Thursday, October 01, 2009

don't you P-O-L-L-U-T-E pollute the river, sky, or sea or else you're gonna get what you deserve

How much cheese is too much? And what about the shampoo caps? Do I have to flatten the cardboard? And really, why no broken glass? These are the kinds of questions that freeze well-meaning recyclers in confusion between the blue bin and the trash can.

To get to the bottom of these mysteries, I checked in with the head of Los Angeles’s Solid Resource Citywide Recycling Division, Neil Guglielmo, who may be one of the few people in America who actually knows how much cheese is too much. Paper and cardboard, Neil says, do in fact need to be clean. “If it had a sandwich on it and you knock off the crumbs, that’s OK. If it had stuck-on lasagna, it can’t be recovered.” Ditto the pizza box.” Both will end up in a landfill. As for unflattened cardboard, it will get recycled, but it hogs a lot of unnecessary space in the truck. And broken glass? It shatters into pieces that are impossible to sort.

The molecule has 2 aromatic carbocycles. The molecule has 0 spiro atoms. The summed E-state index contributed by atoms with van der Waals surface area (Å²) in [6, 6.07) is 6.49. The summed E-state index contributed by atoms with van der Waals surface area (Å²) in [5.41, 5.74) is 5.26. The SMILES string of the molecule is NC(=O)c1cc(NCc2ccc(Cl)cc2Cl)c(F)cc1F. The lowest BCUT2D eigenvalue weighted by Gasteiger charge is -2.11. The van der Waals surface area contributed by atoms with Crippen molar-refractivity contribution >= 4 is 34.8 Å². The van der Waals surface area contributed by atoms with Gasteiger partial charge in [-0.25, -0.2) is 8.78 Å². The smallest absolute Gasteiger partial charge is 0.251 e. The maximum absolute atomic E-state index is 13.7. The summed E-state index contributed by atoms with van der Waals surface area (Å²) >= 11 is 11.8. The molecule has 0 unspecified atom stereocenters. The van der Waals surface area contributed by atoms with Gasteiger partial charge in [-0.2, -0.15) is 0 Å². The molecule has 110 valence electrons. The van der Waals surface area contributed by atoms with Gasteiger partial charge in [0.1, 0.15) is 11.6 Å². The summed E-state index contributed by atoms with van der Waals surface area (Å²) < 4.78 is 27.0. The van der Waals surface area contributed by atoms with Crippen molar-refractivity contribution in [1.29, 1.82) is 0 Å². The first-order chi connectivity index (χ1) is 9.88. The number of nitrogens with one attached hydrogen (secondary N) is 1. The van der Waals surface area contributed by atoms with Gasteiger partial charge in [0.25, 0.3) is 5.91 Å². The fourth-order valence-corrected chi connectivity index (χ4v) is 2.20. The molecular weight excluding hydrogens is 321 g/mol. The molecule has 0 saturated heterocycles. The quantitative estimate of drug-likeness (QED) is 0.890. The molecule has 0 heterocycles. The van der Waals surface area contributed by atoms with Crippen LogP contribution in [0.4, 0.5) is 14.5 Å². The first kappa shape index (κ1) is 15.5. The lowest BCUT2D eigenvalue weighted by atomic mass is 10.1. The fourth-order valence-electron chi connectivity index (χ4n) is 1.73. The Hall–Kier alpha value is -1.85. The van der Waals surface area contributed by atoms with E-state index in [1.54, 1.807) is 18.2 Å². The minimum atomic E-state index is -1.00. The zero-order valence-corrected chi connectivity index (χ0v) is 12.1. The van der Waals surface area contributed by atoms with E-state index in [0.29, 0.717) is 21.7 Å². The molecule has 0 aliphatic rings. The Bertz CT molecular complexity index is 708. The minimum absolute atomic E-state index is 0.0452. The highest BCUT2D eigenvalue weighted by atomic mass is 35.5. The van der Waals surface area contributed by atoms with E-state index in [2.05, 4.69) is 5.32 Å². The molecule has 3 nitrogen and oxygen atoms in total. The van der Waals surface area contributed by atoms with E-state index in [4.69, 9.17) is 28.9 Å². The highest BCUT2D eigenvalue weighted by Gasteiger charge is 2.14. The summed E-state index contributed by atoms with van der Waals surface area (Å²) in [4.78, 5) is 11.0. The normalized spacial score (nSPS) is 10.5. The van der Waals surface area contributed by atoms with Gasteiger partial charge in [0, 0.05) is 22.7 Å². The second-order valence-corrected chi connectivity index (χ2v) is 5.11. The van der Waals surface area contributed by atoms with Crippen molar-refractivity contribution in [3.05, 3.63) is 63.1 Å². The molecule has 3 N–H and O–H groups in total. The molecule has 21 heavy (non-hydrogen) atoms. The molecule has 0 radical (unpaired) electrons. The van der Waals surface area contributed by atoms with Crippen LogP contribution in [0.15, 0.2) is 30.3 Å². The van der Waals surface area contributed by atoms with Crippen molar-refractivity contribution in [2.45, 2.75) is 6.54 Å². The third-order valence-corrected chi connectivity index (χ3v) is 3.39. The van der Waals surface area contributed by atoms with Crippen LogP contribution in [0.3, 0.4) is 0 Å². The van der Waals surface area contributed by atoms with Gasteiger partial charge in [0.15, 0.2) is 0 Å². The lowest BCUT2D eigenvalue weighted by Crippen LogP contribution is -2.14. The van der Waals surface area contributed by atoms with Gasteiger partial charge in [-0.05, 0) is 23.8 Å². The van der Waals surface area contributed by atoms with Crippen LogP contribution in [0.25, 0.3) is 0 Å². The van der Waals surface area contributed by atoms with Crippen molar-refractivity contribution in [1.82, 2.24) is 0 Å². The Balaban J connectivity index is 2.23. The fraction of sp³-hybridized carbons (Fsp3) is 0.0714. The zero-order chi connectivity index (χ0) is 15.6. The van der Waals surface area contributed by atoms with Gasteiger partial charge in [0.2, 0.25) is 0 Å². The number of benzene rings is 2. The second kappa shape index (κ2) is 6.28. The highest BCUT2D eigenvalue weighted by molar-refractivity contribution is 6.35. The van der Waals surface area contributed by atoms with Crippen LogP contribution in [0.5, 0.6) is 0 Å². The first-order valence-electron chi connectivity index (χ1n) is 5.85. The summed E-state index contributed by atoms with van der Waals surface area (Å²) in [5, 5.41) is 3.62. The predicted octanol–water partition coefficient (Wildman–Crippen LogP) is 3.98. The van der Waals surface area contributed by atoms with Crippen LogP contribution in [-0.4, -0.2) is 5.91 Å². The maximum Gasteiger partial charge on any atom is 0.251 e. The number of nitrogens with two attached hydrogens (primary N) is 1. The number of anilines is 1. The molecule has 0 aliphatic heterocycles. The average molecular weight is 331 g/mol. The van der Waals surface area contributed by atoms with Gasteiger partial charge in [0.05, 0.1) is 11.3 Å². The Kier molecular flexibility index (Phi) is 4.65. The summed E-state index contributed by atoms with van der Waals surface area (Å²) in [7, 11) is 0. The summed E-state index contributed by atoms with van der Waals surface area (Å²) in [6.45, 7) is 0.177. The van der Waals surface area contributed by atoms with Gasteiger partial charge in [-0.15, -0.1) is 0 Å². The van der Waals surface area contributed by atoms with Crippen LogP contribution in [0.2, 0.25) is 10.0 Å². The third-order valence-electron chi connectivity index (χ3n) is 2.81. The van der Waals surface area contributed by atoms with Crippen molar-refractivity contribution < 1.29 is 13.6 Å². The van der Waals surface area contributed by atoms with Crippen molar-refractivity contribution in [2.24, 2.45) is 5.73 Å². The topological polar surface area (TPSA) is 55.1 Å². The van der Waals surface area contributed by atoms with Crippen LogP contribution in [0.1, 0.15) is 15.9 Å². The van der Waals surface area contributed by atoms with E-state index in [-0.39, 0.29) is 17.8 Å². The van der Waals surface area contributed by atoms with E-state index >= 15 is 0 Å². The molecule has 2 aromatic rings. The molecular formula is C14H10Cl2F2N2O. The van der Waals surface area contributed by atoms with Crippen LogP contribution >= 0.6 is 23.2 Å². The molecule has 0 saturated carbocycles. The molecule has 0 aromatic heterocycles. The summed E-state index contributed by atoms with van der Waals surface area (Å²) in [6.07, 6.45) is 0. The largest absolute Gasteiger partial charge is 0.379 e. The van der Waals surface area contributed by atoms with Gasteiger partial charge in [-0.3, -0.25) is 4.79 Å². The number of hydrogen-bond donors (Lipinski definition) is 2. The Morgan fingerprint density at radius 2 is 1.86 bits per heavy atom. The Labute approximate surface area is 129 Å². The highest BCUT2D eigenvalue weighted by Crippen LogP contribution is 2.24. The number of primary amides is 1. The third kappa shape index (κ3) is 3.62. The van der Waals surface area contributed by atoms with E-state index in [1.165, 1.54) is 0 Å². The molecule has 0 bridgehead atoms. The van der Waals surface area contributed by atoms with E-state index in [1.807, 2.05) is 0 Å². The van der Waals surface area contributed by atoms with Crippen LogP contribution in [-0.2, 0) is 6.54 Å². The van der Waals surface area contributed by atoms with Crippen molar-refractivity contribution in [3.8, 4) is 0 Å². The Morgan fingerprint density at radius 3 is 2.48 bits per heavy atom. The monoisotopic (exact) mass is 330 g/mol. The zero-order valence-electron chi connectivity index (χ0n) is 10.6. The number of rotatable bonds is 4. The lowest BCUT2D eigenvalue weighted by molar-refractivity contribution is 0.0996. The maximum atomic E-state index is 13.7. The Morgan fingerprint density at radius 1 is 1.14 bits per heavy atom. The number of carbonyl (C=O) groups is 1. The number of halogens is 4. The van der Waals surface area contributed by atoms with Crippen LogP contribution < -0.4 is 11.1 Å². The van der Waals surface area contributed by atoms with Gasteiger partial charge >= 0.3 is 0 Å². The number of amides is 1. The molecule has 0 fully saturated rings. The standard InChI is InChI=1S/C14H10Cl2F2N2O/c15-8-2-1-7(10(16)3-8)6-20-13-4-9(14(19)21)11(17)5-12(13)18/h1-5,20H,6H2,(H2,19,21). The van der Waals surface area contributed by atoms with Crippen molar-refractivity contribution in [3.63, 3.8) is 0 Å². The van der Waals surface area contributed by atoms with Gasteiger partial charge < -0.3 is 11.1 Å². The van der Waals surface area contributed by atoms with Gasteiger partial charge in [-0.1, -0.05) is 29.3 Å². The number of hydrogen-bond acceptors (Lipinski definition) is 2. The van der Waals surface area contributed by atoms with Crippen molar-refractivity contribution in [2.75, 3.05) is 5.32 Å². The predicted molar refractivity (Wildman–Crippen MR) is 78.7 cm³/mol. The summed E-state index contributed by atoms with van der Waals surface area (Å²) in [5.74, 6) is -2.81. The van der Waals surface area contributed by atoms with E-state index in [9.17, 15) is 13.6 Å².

The trouble with that oozing Aveda bottle is that “it all goes into a big truck, and that smushes this nasty stuff” with the nice clean paper. Neil suggests that you rinse out the bottle once or twice and replace the cap. (Yes, to caps!) And yes, a bottle with a small lake of rosemary-mint shampoo in the bottom will still be recycled, but before that happens, the government has to use our taxes to wash it for you.

GOOD | Ask An Expert: What Happens When Non-recyclables End Up in the Blue Bin?

No comments: